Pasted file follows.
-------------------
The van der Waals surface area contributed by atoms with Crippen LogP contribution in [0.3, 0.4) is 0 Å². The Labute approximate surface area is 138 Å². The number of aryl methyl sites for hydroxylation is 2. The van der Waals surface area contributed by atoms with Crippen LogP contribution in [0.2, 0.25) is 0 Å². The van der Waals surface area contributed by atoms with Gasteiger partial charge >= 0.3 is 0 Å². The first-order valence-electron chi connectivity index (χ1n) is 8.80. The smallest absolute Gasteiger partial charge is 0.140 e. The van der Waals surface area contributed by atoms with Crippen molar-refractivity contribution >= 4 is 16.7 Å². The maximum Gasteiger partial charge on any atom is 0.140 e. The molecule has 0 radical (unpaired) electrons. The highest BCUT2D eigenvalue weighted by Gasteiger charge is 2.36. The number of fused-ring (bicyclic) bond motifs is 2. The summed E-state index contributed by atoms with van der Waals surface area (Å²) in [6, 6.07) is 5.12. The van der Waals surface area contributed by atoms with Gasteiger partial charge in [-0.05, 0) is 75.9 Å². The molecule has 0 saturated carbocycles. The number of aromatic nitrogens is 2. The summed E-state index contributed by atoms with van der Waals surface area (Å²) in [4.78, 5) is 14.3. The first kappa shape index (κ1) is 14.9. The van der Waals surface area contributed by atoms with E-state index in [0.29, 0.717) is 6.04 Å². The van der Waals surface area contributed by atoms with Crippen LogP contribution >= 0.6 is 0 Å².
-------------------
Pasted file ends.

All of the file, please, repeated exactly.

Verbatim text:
The van der Waals surface area contributed by atoms with Crippen LogP contribution in [0.3, 0.4) is 0 Å². The Labute approximate surface area is 138 Å². The number of aryl methyl sites for hydroxylation is 2. The van der Waals surface area contributed by atoms with Crippen LogP contribution in [0.2, 0.25) is 0 Å². The van der Waals surface area contributed by atoms with Gasteiger partial charge >= 0.3 is 0 Å². The first-order valence-electron chi connectivity index (χ1n) is 8.80. The smallest absolute Gasteiger partial charge is 0.140 e. The van der Waals surface area contributed by atoms with Crippen molar-refractivity contribution >= 4 is 16.7 Å². The maximum Gasteiger partial charge on any atom is 0.140 e. The molecule has 0 radical (unpaired) electrons. The highest BCUT2D eigenvalue weighted by Gasteiger charge is 2.36. The number of fused-ring (bicyclic) bond motifs is 2. The summed E-state index contributed by atoms with van der Waals surface area (Å²) in [6, 6.07) is 5.12. The van der Waals surface area contributed by atoms with Gasteiger partial charge in [-0.05, 0) is 75.9 Å². The molecule has 0 saturated carbocycles. The number of aromatic nitrogens is 2. The summed E-state index contributed by atoms with van der Waals surface area (Å²) in [4.78, 5) is 14.3. The first kappa shape index (κ1) is 14.9. The van der Waals surface area contributed by atoms with E-state index in [0.29, 0.717) is 6.04 Å². The van der Waals surface area contributed by atoms with Crippen LogP contribution >= 0.6 is 0 Å².